The Show Must Go On

Carrying on the final thought of my last blog post, what am I passionate about, I decided to touch on the cross over between a creative job and a job within the creative industries. Although this is not a career destination or a skill based idea, it’s an area that I have become very interested by. Last year I began looking into Art Directors vs. Illustrators, approaching this topic from the angle that both are extremely creative roles however it seems that illustration is more of a doing role and art direction is more of an ideas, planning and organisation role. That is certainly not to say that illustrators don’t have ideas, plan or organize or that art directors don’t do. It’s more of a way for me to categories the roles. Reflecting upon this idea after having thought about what I am interested in doing and realistically where my skills lie, I realize that I do want to be in the creative industries, they excite me and it’s an area of our society that I think is really important. Therefore I am passionate to make my contribution however the most beneficial and effective contribution I can make may not be a traditionally creative one. I think I am better suited in a role where I can set up the correct environment and bring ideas and people together to allow for creativity.


I managed to meet with Chris Jordan last week, the Artistic Director of Eastbourne Theatres and the Managing Director of Jordan Productions. Chris started of his career as an actor and over time he has used his creative mindset and experience in both performing in and the production of theatre shows to get where he is now. I think Chris is a perfect example of how a career within the creative industries can develop. I would say that Chris started out in a traditionally creative role. However, he now works in a role that may be perceived as a strong business position. Yet Chris still has as much creative input in a role that is made up of mostly organisation, and networking, while also capturing the thrill and excitement he experienced in acting.



After having discussed Chris’ role in particular we went on to analyze the theatre production industry, as an example of how roles come together and play off one another in a creative business. Chris summarized it to me in three roles. First of all there is the traditional creative. Most creatives are very curious with a fast paced mind, working in tangents with ideas bouncing off in multiple directions as inspiration takes hold. This is needed in order to capture the energy needed in creative pursuits that lead to innovation. However this process is usually quite sporadic. This is why creative mindsets are usually teamed with more of a managerial role. Someone who can run a business, with more of a linear thought process, considering everything that needs to be taken into account. Now these two roles may reside in one individual, for example, the way Chris balances the commercial programming side of his job with the creative decision-making and ideas. It may also be made up of multiple individual who specialize in their roles. Finally we discussed the role of a producer, as Chris explained it, the schmoozing role. This is the individual who brings things together, has an idea and puts it into place. This role is all about ‘who you know’, continuously building contacts that you can then link together or use when ideas form. Thinking about these three roles with Chris, he explained to me how, the specifics of these roles will differ in various companies, depending on the genre, size, location, etc. This has allowed me to think about how many roles there are available to me in creative industries. Even within these three roles, the variation from one job to the other could be extreme and then there are also so many other roles that a required to run any creative business, whether or not that role is particularly creative.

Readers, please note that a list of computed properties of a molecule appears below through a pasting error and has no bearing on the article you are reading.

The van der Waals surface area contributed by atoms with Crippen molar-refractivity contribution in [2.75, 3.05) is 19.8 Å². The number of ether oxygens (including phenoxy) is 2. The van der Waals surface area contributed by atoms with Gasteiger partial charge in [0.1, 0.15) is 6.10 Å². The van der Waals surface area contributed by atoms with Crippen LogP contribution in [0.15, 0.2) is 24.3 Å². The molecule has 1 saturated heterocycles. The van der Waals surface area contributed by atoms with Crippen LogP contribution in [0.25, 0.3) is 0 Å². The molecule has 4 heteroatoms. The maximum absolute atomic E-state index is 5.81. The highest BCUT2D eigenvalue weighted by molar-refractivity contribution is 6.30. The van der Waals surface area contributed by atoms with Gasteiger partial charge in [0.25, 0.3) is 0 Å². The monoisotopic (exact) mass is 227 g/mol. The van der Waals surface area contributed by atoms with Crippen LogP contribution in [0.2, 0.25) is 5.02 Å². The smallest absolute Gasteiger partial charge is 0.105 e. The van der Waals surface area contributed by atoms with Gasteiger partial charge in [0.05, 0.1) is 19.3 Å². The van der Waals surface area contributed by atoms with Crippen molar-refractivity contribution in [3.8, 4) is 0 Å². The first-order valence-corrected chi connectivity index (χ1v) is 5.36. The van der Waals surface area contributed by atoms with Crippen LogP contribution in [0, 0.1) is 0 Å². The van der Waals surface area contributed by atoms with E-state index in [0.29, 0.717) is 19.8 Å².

So I want to take what I have learnt and apply this back to myself to figure out how I can progress forward. I have accepted that I am not the most talented illustrator therefore the work in industry will most likely go to individuals with more talent than myself. As I discussed this with Chris, he said that sometimes, in the creative industries, this is the hardest step to make but once you have done this, moving forward is easier. You can begin to figure out what it is you actually can do and then discover the opportunities in that area. I think it is the balance between creative and administration/managing that I am looking for. Chris’ advice to me was that skills within your chosen area are crucial; you have to be good at what you do. However, you also need confidence and the ability to see where the opportunities are is valuable and putting yourself in the right position so that things do happen rather than just hoping. As always, it is also about ‘who you know’ a lot of the time, so keep making contacts. I feel that I am a fairly confident person and my confidence has grown substantially whilst being at university and also having completed this project. Even though I am still slightly lost, I feel I have more of a direction and I feel better connected to the industry I would like to become part of. Now to continue discovering where I should be whilst building contacts and more importantly, creating exciting work and getting it out there!


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